GENEVA — Strong growth in the U.S., China and Western Europe is expected to drive a 7.5 percent growth in global trade this year, ahead of last year’s 4.5 percent increase, the World Trade Organization forecast Monday.
The report showed that China’s imports last year grew at faster pace than its exports.
China in 2003 saw its exports grow 35 percent to $438.4 billion, making it the world’s fourth-largest exporter; it had been ranked fifth in 2004. Its imports rose 40 percent to $412.8 billion, moving it to the third-largest importer slot, from sixth.
“The rapid expansion of China’s merchandise trade stands out,” a WTO report said.
According to WTO trade estimates, China’s exports of clothing last year expanded by 26.1 percent to $52.1 billion.
In a press conference, WTO chief economist Patrick Low warned that there were a few risks that could make this year’s global growth lower than forecast.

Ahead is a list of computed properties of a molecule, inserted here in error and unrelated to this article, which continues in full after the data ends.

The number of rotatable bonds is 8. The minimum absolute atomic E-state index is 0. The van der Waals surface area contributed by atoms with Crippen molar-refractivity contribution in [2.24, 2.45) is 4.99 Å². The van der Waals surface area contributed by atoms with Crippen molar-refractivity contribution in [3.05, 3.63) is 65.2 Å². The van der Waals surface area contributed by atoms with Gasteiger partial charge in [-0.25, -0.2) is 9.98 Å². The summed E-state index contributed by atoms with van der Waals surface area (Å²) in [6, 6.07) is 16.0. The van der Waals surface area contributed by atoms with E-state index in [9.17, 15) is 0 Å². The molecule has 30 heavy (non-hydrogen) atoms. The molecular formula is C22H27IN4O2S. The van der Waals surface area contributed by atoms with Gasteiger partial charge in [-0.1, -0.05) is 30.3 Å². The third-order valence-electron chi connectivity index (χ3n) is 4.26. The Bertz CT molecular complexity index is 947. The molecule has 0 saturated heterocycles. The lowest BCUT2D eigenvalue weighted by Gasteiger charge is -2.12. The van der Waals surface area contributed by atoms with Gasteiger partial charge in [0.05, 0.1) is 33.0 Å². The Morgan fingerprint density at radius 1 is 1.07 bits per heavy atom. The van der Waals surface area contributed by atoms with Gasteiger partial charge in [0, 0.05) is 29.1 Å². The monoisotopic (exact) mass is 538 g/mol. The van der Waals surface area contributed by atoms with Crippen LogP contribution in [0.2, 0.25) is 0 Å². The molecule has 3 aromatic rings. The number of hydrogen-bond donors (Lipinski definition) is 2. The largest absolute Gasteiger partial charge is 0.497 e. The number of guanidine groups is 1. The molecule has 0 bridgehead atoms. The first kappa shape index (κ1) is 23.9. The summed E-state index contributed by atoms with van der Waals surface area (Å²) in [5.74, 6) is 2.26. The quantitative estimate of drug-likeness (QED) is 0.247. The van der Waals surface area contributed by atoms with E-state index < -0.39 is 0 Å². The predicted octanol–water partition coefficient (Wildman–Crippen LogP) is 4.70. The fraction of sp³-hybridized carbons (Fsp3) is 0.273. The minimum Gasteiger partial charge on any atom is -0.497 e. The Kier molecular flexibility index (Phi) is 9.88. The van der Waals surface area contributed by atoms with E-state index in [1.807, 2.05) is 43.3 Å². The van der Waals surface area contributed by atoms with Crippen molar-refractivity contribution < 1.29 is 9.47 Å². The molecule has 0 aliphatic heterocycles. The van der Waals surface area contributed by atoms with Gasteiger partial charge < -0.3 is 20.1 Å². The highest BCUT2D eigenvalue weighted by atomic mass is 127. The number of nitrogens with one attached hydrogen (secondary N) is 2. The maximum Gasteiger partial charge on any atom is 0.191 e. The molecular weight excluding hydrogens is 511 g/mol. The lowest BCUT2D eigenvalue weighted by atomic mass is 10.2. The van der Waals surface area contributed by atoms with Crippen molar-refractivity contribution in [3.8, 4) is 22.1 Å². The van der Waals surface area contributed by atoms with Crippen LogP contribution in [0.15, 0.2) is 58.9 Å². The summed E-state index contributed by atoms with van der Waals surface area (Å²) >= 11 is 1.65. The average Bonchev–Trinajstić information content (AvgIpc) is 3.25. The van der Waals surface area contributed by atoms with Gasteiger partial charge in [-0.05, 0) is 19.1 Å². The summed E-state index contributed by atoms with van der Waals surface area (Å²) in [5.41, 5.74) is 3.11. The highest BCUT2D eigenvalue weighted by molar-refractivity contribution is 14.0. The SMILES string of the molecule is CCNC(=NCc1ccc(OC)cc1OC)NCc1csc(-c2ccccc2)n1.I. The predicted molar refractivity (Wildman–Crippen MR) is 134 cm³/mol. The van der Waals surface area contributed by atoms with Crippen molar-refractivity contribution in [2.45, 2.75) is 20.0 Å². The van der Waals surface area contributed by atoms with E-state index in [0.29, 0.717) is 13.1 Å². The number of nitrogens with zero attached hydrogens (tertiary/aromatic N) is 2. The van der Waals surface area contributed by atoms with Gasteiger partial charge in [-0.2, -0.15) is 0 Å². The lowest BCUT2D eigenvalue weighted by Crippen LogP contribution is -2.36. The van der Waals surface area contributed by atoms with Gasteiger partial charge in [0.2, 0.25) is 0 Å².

These included whether the U.S. will continue with what he called its “rather remarkable income and trade growth performance….Whether western European demand will stay up, where it is now, and feeding into trade growth, and a third factor is what will happen to oil prices.”
Despite the projected rebound in trade, the strongest since the late Nineties, WTO chief Supachai Panitchpakdi emphasized that the pace of world trade growth “remains uneven and there remain many barriers to trade globally….Greater expansion of trade would provide support for sustained economic growth and job creation.”
In 2003, the global agency said the value of merchandise exports increased by 16 percent to $7.3 trillion boosted by double-digit-percentage gains by major economies such as Germany, and “unprecedented” levels of expansion by China.
In nominal terms, Germany — in part due to the low value of the dollar, replaced the U.S. as the world’s top exporter with shipments worth $748.4 billion, up 22 percent from the year before, followed by the U.S. with $724 billion, up 4 percent.
The U.S. remained the world’s top merchandise importer with a 9 percent rise to $1.3 trillion, for a 16.8 percent share of total world imports. Next was?Germany with $601.7 billion, up 23 percent.